Drugs prohibition in Britain is as effective as alcohol prohibition was in Chicago when Al Capone was making his fortune. Drugs are readily available to anyone and everyone who wants them. Prohibition is not making the slightest difference to either the supply or demand of these substances. What it is doing is making multi-millionaires of drug-barons, fuelling gang warfare, and criminalizing eccentric old ladies who consume tiny amounts of cannabis to help with arthritis pain.

If the government controlled and regulated these drugs, dealers would go out of business overnight and addicts could be weaned off the drugs instead of being thrown in jail to rot – an especially stupid move since our prisons are known to be full of illegal drugs!

Our prisons, incidentally, are a national disgrace. They’re storage containers full of the dregs of our society. Something like 1 in 3 prisoners in our jails are mentally ill. Because there’re no treatment places for the mentally ill, whenever they inevitably foul-up they’re sent to rot in prison again. Now there’s a crisis with our prisons being full up. The proposed solution to this shambles is to build yet more prisons and lock up yet more drug addicts and mentally ill people.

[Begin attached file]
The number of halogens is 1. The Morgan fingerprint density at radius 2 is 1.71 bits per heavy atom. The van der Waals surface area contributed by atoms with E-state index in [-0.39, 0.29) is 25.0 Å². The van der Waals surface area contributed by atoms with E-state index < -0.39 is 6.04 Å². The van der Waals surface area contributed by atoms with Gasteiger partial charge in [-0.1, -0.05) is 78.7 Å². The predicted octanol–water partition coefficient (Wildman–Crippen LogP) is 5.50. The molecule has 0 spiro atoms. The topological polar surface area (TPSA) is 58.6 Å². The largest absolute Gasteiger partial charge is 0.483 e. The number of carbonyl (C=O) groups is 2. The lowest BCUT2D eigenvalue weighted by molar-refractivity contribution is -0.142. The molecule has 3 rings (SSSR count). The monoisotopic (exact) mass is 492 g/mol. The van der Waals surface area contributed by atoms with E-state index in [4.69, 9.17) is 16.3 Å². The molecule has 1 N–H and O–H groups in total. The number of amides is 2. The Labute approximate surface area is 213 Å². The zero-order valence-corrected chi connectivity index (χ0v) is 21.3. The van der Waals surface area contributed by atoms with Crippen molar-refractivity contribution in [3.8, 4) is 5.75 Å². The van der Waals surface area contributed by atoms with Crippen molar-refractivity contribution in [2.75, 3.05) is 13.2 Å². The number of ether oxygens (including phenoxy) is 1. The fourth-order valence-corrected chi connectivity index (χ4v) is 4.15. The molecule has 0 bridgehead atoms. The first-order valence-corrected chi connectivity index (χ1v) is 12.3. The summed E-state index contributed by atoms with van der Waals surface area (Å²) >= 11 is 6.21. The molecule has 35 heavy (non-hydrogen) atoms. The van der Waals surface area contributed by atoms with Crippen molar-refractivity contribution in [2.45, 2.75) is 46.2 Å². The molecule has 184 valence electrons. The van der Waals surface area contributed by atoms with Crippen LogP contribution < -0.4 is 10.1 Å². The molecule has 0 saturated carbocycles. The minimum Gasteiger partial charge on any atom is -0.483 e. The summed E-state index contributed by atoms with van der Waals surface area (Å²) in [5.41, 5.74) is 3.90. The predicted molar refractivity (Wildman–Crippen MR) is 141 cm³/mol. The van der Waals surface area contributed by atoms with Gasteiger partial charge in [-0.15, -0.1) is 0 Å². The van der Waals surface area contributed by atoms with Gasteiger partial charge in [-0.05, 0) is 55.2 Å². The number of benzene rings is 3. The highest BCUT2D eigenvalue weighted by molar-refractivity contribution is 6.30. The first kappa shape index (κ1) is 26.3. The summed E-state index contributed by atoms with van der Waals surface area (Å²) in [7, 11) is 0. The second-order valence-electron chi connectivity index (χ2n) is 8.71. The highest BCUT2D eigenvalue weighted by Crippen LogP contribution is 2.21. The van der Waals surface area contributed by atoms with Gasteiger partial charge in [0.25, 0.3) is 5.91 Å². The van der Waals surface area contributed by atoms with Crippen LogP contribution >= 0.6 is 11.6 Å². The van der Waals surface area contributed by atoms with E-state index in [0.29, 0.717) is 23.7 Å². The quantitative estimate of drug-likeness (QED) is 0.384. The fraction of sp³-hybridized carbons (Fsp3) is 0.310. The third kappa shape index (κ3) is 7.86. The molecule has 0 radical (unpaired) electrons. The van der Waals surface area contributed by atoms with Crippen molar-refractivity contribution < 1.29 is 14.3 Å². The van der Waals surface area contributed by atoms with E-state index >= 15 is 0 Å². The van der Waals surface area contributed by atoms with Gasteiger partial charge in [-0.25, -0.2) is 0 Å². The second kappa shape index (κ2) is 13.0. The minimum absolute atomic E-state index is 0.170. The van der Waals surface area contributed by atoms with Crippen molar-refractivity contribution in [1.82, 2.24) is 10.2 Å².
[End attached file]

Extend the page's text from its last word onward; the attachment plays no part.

We also send prostitutes to jail in a futile attempt to stamp out the world’s oldest profession. The illegality of prostitution is excellent news for both the pimps and the drug-pushers. Pimps rake in the cash by effectively keeping women as slaves, strung out on crack and heroin. The women can only get their next fix if they obey their pimps and work the streets for them.

Opening legalized brothels would put these pimps out of business. The women could then receive help to get off the drugs, which are why many of them are prostitutes to begin with. Once off the drugs, they would be free to seek their own pathway in life.

There was a proposal made a while ago for licensed brothels, with the additional safeguard that only two women could work from any particular address at any time. Proposals are fine, but action is required to tackle the daily misery and exploitation that is a logical result of misguided government policy.

Prisons should be there for pimps and gangsters in the first place, not for their victims.

How much money does our government waste trying to enforce laws that are helping to ruin lives instead of having any positive benefit? Millions? Billions? With rational policies, the money saved could be funnelled into health and drug rehabilitation programs, and education. Drugs could be taxed in the same manner as tobacco, to create more funds to funnel into healthcare and weaning people off the drugs.

I’m pessimistic about seeing any change to our failed policies on drugs and prostitution. Daily Mail values are deeply entrenched in this country, and our politicians must appease them. Don’t blame the politicians, though, blame the public. Democracy is an ideal system of government whenever there are fewest idiots.

Note: I can't access my comments at the moment because I can't de-activate the pop-up blocker on this library computer. Sorry for whoever might be waiting for a reply on something.